Sheffield Council is threatening legal action against tree campaigners, including an opposition councillor.
Intended claims for injunctions have been served on several campaigners who have been trying to prevent the removal of some trees in the city as part of the controversial Streets Ahead road improvement programme.
Among those to be threatened with legal action are Green Party councillor Alison Teal, who today described the move as "Stalinist" after she was served with papers this morning.
“Should I go to a tree protest my understanding is I could potentially be arrested or sued for damages. I was shocked and felt quite sick I have to say. It is pretty astonishing the council would pursue their own councillor, plus a resident, in such a heavy-handed way,” she said.
"It is quite shocking. It feels quite a Stalinist action. It is a very sad day and I'm flabbergasted."
Coun Teal said she would be taking legal advice and has to respond to the council before July 12, when the authority intends to bring the case to the High Court in Leeds.
It comes as part of an increasingly bitter dispute which has seen 14 people arrested but no charges brought after the CPS dropped all cases. In March, police commissioner Alan Billings said there would be no further arrests as “the CPS are not prepared to criminalise peaceful protesters”.
But Coun Bryan Lodge, Labour cabinet member for environment and street scene at Sheffield Council, said civil action was being considered due to “unlawful” disruption to street tree replacement work.
“The majority of people protesting against tree replacements are doing so in a peaceful and lawful way. However, a handful of the protesters are unlawfully disrupting the work and putting the safety of the workforce, the public and themselves at risk,” he said.
“Following months of unlawful and costly disruption to street tree replacement works across the city by a small number of tree protesters, the council now has no alternative but to consider legal remedies to ensure these works can be completed. This is never a position we wanted to be in but we know from our surveys and contact with the public that only a small proportion of the residents across the city disagree with the work we are carrying out.
“We continue to support the right to peacefully protest, and the majority of protesters who are doing so peacefully will not be affected. But there is a big difference between this and direct action which deliberately and unlawfully stops works from being carried out.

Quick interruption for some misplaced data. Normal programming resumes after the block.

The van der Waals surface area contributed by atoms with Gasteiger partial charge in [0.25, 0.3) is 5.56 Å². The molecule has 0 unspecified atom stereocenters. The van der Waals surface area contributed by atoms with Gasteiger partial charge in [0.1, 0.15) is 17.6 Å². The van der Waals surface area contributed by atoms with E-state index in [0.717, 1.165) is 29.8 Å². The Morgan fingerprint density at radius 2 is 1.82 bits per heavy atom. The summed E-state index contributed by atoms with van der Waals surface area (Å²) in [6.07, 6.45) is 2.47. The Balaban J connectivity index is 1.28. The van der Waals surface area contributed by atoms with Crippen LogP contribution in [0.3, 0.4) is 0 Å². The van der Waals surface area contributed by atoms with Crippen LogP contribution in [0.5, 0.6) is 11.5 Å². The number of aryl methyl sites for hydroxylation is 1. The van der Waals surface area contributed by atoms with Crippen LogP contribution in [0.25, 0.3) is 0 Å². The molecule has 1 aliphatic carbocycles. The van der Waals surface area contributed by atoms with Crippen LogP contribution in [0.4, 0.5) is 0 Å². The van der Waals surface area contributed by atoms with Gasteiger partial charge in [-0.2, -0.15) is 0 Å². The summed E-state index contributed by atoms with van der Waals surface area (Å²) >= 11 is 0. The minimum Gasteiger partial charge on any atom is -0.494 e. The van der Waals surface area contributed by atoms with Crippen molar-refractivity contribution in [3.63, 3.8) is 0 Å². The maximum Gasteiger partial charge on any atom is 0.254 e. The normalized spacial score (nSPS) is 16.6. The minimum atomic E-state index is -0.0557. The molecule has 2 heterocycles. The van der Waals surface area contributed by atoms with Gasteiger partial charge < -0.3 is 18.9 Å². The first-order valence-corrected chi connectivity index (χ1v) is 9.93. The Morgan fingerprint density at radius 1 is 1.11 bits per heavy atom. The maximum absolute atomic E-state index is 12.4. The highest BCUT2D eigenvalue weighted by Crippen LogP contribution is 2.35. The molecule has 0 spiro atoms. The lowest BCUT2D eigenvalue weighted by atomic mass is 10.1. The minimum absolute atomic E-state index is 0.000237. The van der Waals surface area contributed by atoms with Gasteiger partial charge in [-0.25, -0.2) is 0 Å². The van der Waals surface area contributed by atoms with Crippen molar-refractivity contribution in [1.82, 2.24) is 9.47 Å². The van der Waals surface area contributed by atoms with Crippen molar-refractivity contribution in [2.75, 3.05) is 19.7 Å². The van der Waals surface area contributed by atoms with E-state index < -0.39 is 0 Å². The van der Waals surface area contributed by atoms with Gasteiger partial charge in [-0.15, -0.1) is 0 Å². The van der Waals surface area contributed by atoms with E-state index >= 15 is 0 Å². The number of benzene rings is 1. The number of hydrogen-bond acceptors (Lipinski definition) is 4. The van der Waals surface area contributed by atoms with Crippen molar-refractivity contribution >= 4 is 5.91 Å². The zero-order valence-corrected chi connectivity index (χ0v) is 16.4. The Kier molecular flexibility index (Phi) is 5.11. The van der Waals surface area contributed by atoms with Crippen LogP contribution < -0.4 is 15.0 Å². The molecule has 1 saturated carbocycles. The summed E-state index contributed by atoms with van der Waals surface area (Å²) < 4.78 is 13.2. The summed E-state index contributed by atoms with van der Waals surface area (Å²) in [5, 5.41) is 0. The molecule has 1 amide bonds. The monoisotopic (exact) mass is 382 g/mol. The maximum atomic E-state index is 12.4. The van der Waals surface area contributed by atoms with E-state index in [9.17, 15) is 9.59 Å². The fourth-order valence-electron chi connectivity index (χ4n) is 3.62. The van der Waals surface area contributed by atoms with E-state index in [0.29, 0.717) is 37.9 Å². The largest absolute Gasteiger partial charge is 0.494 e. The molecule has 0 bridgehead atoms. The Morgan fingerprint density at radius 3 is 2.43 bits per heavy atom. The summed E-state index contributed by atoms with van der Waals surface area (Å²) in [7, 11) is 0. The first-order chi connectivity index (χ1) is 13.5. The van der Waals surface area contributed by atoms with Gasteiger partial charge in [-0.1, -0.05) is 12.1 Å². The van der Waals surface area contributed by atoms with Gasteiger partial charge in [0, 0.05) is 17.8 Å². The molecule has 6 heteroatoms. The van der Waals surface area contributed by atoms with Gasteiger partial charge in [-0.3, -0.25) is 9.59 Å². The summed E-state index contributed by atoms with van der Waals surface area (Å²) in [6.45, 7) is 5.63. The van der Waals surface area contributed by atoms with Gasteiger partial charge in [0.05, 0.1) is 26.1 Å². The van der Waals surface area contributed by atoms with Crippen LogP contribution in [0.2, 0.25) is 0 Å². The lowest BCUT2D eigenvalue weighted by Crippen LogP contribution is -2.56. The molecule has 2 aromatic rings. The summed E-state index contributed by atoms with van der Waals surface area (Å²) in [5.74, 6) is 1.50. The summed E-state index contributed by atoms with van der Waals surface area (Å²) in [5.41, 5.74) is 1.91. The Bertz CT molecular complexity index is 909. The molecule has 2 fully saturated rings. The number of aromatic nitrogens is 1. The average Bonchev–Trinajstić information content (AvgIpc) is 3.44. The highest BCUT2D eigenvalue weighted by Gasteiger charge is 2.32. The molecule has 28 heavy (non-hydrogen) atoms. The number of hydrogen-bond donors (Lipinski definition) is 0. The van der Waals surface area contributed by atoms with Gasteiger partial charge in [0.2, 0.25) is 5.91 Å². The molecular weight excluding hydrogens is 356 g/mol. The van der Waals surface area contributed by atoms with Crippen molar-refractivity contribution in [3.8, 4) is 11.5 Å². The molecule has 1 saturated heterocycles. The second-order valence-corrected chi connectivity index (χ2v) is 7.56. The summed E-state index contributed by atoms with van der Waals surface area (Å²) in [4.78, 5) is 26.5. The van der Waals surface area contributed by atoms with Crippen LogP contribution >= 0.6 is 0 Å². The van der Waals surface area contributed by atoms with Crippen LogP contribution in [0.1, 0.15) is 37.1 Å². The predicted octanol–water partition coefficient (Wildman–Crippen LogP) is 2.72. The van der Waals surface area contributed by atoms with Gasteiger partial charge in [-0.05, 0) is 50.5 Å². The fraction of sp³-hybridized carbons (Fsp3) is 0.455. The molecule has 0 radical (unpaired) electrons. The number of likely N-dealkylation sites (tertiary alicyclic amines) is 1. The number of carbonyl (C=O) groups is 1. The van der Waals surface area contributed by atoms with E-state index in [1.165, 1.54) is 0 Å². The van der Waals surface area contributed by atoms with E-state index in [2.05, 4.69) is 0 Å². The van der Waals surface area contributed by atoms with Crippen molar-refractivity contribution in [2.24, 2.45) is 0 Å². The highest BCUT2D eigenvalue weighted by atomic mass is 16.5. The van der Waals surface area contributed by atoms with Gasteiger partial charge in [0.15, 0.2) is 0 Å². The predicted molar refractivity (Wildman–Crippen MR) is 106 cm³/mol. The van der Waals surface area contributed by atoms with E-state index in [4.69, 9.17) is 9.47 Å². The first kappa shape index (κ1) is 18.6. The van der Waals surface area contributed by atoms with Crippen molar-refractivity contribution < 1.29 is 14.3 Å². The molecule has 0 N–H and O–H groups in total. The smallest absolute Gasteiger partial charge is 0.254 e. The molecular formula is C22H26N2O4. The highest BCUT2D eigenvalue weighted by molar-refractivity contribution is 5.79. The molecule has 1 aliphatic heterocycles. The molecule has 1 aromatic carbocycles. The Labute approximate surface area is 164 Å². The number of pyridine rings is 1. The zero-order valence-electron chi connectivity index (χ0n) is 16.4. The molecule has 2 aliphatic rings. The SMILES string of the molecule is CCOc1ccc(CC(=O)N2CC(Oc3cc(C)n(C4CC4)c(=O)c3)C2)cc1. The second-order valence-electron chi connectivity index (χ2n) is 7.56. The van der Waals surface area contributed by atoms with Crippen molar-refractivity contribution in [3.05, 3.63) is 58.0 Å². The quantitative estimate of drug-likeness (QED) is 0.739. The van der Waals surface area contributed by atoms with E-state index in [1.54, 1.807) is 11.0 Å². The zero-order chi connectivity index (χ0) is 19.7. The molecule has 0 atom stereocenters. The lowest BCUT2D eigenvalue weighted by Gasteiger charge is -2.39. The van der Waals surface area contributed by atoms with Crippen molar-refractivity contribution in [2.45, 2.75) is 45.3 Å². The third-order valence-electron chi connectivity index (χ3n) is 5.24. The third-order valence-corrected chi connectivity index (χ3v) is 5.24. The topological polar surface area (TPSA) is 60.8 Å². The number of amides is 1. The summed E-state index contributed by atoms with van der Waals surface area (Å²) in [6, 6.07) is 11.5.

“Despite issuing representatives of the tree protester group a letter several weeks ago confirming that their actions remain unlawful, works continue to be disrupted, causing city-wide delays to the programme and against the wishes of residents.
“We hope that by pursuing civil legal remedies, those involved in unlawfully disrupting tree works will recognise the implications of their actions and allow these vital highway operations to be implemented. The legal process is designed to give the protesters a chance to further and finally consider their position before an application is made to court.
"Streets Ahead is not just about street trees - it’s about ensuring we have roads, pavements and a street scene to be proud of for many years to come. In addition, it presents us with a unique opportunity to sustainably manage, increase and maintain our diverse street tree stock over a 25 year period.”
Campaigners 'are acting peacefully'
Tree protesters have been acting in a “completely peaceful’ manner, Coun Alison Teal said.
She says she is concerned about the implications for local democracy from the council’s legal threat.
“It is going to worry people that if they think they could potentially lose their homes or be jailed if they go against what the council are wanting. It is going to make people more afraid of standing up for what they believe in - it is acceptable in a democracy.”
Contractor Amey is tasked with maintaining the city’s 36,000 roadside trees as part of the Streets Ahead road maintenance agreement. Campaigners claim healthy trees are being unnecessarily destroyed but the council says the work is required to remove diseased, damaged or dangerous trees.